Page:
- Concentration and Time Pressure are usually polar opposite skills, rarely found in the same game. Concentration requires you to mentally dig-in, allowing your brain the luxury of unpacking a variety of variables to sort out what’s going on and how to make the set. Set allows you to do this to a significant degree, especially if your opponents are at roughly the same skill level as you are and they give you the chance to study the sets for a while. You can even agree on a minimum time allocation that gives everyone a few minutes to study and then call out their sets at the end. Figuring out how to break ties when multiple people call the same set will be your biggest blocker if you use this technique. Or, for maximum time pressure, you can play the traditional way and everyone can call out their sets immediately and interrupt the flow of concentration in the other players, similar to a game like Spot It or Blink. Set therefore provides a unique chance to hone deep concentration skills while still rewarding the fast-draw thinking that takes your opponents by surprise.
Complete Insanity, CandyChess, and Time2Play
You would assume that in a game entitled “Set” it would matter quite a bit that you keep the cards together as a complete, well, set. Nope. Instead, our Complete Insanity score for Set is a 5 out of 5, meaning that you can lose a significant portion of the deck without affecting gameplay at all. If you lose too many cards, you’ll have shorter games and you may need to add additional cards to the playing field more often. But as long as you have more than half the cards, you’ll be able to play games of Set quite well.
Our CandyChess Strategy Score, at 4 out of 5, means that Set is quite similar to chess, but with a small component of luck as you randomly deal out the cards. Strategy and skill are very important in Set, but you won’t be able to write lengthy strategy books or plan moves like you would in chess or another strategy game like Go.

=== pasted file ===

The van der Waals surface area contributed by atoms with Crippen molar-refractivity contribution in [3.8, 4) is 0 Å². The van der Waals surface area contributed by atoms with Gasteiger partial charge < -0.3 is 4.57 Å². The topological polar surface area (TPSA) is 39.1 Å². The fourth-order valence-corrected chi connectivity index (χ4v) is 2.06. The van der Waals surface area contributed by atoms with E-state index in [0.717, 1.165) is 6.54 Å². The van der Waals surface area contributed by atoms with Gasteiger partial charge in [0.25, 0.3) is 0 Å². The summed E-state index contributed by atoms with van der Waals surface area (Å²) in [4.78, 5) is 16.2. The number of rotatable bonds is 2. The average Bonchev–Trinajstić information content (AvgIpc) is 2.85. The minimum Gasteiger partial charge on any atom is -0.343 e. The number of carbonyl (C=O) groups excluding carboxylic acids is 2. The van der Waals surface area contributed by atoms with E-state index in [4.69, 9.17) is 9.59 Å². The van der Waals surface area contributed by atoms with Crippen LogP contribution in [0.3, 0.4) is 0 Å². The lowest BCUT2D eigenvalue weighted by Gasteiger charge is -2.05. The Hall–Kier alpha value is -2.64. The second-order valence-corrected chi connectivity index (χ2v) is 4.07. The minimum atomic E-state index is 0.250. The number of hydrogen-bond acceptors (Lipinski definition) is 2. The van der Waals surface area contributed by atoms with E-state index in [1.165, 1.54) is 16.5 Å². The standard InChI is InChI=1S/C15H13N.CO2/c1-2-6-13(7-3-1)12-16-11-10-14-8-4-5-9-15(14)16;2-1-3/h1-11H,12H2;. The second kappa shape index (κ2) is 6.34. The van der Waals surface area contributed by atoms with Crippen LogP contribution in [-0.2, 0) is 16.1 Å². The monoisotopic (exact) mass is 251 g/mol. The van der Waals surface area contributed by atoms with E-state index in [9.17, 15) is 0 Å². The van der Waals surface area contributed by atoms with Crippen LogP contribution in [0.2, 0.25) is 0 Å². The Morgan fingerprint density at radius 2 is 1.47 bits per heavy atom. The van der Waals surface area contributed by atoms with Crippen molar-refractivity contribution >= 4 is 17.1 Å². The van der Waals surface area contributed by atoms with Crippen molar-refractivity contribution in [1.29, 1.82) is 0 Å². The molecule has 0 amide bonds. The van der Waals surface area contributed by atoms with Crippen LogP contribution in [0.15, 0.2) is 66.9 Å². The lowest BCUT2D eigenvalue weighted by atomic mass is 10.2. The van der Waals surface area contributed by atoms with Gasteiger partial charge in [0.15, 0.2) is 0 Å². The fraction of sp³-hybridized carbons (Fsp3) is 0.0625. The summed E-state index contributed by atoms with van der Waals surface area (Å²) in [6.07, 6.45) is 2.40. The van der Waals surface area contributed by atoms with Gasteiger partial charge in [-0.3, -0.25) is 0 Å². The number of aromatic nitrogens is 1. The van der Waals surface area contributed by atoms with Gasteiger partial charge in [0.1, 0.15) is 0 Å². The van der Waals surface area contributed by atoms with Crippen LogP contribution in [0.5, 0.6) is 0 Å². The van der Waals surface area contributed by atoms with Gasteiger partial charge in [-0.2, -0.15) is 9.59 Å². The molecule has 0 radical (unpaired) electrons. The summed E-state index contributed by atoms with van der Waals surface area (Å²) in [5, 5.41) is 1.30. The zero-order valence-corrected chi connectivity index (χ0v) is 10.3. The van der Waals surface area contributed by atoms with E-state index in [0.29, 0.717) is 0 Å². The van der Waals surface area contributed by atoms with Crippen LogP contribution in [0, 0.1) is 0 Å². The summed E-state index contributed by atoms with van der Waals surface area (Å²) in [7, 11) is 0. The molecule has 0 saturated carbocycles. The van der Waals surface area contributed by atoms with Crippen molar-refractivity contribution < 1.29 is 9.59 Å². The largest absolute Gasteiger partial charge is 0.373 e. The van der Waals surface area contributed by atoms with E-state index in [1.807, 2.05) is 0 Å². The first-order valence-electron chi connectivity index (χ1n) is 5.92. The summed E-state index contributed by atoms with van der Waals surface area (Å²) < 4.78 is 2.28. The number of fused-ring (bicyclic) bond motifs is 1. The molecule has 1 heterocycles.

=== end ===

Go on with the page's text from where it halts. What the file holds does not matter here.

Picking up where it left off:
…Set is quite similar to chess, but with a small component of luck…
With a Time2Play metric of 20 minutes, Set can be a quick game before dinner or used as a waiting-for-the-bell distraction at the end of a long school day. As a Solitaire game, you can play Set for as long as you’d like, and a whole deck would generally take me an hour by myself. There’s no fixed objective or goal, so you can put in place arbitrary boundaries (e.g., first to get 3 sets wins) and time limits without affecting the game. Set is wonderfully flexible and simple, without being simplistic. Hopefully, you can tell how much I love Set and can easily see why it’s our go-to game for vacations and evenings, especially when we don’t want to drag out a complex board game with pieces, dice, tiles, etc.
What ages of kids will enjoy Set?
Our DistribuFun histogram for Set is a close match for Set’s recommendation of “6 years & up.” We like the fact that younger players can begin playing Set alone, eliminating time pressure. The game itself comes with the shaded cards separated out, allowing simplified group play. When your class or family is ready for the full complexity of finding sets along four different properties, just shuffle in the shaded cards.
Alternatives to Set that teach similar skills
ThinkFun’s Swish card game mirrors Set in its flexibility and mental challenge. It adds in a layer of 3D thinking as you must stack the transparent cards to reproduce the target image. If you like Set, you should pick up a copy of Swish. Another option for younger kids with a more visual appeal is Spot It. It’s faster-paced games with pictures instead of geometric shapes, so please read my review of Spot It, which, like Set, earned our Rich Classic award.
Value, durability, and longevity: Is Set a good buy?
Set can be picked up for $10 or less, so it’s a very simple decision–buy it right now if you don’t have it. It’s a fantastic value at this price, and would also make a great gift if you know the recipient loves visual puzzles.
The durability of the simple paper cards is enhanced by the included case, but you’ll eventually wear through them if you play it a lot, like we do. No worries, it will still last years with even a modicum of care. For longevity, there’s no storyline to finish or questions that could repeat–the gameplay is always the same, but since the cards are shuffled, it’s also perpetually fresh.